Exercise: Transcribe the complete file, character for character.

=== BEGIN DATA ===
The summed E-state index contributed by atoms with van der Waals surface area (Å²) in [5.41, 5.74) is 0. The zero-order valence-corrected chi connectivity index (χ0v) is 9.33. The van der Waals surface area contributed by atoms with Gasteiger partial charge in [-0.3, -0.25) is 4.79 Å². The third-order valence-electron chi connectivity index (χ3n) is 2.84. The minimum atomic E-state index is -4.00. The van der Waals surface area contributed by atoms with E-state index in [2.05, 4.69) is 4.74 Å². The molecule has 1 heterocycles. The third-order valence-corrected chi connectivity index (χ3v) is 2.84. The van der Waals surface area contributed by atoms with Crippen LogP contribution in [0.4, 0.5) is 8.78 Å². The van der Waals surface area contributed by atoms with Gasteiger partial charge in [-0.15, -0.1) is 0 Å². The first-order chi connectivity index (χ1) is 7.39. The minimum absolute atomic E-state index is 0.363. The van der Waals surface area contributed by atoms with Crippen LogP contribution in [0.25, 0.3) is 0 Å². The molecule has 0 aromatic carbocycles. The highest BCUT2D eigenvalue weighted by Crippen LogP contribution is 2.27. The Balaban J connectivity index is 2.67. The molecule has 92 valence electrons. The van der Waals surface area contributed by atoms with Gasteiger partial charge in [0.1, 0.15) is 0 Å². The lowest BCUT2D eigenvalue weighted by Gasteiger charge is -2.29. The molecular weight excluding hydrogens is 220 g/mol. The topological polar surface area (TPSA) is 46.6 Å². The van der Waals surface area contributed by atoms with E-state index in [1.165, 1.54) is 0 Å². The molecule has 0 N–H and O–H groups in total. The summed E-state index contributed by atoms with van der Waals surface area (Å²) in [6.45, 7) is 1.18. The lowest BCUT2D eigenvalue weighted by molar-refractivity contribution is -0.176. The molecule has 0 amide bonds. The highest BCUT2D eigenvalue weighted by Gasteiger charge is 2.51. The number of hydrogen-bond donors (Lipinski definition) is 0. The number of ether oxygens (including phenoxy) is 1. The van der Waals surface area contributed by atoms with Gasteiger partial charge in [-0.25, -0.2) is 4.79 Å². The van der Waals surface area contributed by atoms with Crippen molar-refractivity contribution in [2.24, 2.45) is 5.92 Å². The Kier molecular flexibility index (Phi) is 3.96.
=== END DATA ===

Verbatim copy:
The summed E-state index contributed by atoms with van der Waals surface area (Å²) in [5.41, 5.74) is 0. The zero-order valence-corrected chi connectivity index (χ0v) is 9.33. The van der Waals surface area contributed by atoms with Gasteiger partial charge in [-0.3, -0.25) is 4.79 Å². The third-order valence-electron chi connectivity index (χ3n) is 2.84. The minimum atomic E-state index is -4.00. The van der Waals surface area contributed by atoms with E-state index in [2.05, 4.69) is 4.74 Å². The molecule has 1 heterocycles. The third-order valence-corrected chi connectivity index (χ3v) is 2.84. The van der Waals surface area contributed by atoms with Crippen LogP contribution in [0.4, 0.5) is 8.78 Å². The van der Waals surface area contributed by atoms with Gasteiger partial charge in [-0.15, -0.1) is 0 Å². The first-order chi connectivity index (χ1) is 7.39. The minimum absolute atomic E-state index is 0.363. The van der Waals surface area contributed by atoms with Crippen LogP contribution in [0.25, 0.3) is 0 Å². The molecule has 0 aromatic carbocycles. The highest BCUT2D eigenvalue weighted by Crippen LogP contribution is 2.27. The Balaban J connectivity index is 2.67. The molecule has 92 valence electrons. The van der Waals surface area contributed by atoms with Gasteiger partial charge in [0.1, 0.15) is 0 Å². The lowest BCUT2D eigenvalue weighted by Gasteiger charge is -2.29. The molecular weight excluding hydrogens is 220 g/mol. The topological polar surface area (TPSA) is 46.6 Å². The van der Waals surface area contributed by atoms with E-state index in [1.165, 1.54) is 0 Å². The molecule has 0 N–H and O–H groups in total. The summed E-state index contributed by atoms with van der Waals surface area (Å²) in [6.45, 7) is 1.18. The lowest BCUT2D eigenvalue weighted by molar-refractivity contribution is -0.176. The molecule has 0 amide bonds. The highest BCUT2D eigenvalue weighted by Gasteiger charge is 2.51. The number of hydrogen-bond donors (Lipinski definition) is 0. The number of ether oxygens (including phenoxy) is 1. The van der Waals surface area contributed by atoms with Gasteiger partial charge in [-0.25, -0.2) is 4.79 Å². The van der Waals surface area contributed by atoms with Crippen molar-refractivity contribution in [2.24, 2.45) is 5.92 Å². The Kier molecular flexibility index (Phi) is 3.96.